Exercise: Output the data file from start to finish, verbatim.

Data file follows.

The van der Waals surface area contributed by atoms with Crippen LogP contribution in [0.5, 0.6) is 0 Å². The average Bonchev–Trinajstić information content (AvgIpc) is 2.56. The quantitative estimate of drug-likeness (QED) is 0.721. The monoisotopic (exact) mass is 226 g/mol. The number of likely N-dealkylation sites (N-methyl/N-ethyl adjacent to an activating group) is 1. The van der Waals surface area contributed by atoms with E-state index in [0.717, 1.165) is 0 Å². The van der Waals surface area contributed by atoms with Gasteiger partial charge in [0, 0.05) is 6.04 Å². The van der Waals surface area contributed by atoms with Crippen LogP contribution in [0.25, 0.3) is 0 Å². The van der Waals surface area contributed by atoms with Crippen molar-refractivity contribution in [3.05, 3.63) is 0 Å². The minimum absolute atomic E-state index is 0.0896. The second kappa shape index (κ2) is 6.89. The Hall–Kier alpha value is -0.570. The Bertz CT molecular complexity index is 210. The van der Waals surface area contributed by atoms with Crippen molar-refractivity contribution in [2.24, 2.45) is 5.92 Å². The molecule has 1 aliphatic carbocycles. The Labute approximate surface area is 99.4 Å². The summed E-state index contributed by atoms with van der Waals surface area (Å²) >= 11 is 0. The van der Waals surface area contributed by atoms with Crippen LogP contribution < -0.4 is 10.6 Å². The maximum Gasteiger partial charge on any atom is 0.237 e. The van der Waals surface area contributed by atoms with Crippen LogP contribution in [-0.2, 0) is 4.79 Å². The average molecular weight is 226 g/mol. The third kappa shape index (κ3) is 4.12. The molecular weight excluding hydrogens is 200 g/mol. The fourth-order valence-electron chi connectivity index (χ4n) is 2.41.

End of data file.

The van der Waals surface area contributed by atoms with Crippen LogP contribution in [0.5, 0.6) is 0 Å². The average Bonchev–Trinajstić information content (AvgIpc) is 2.56. The quantitative estimate of drug-likeness (QED) is 0.721. The monoisotopic (exact) mass is 226 g/mol. The number of likely N-dealkylation sites (N-methyl/N-ethyl adjacent to an activating group) is 1. The van der Waals surface area contributed by atoms with E-state index in [0.717, 1.165) is 0 Å². The van der Waals surface area contributed by atoms with Gasteiger partial charge in [0, 0.05) is 6.04 Å². The van der Waals surface area contributed by atoms with Crippen LogP contribution in [0.25, 0.3) is 0 Å². The van der Waals surface area contributed by atoms with Crippen molar-refractivity contribution in [3.05, 3.63) is 0 Å². The minimum absolute atomic E-state index is 0.0896. The second kappa shape index (κ2) is 6.89. The Hall–Kier alpha value is -0.570. The Bertz CT molecular complexity index is 210. The van der Waals surface area contributed by atoms with Crippen molar-refractivity contribution in [2.24, 2.45) is 5.92 Å². The molecule has 1 aliphatic carbocycles. The Labute approximate surface area is 99.4 Å². The summed E-state index contributed by atoms with van der Waals surface area (Å²) >= 11 is 0. The van der Waals surface area contributed by atoms with Crippen LogP contribution < -0.4 is 10.6 Å². The maximum Gasteiger partial charge on any atom is 0.237 e. The van der Waals surface area contributed by atoms with Crippen LogP contribution in [-0.2, 0) is 4.79 Å². The average molecular weight is 226 g/mol. The third kappa shape index (κ3) is 4.12. The molecular weight excluding hydrogens is 200 g/mol. The fourth-order valence-electron chi connectivity index (χ4n) is 2.41.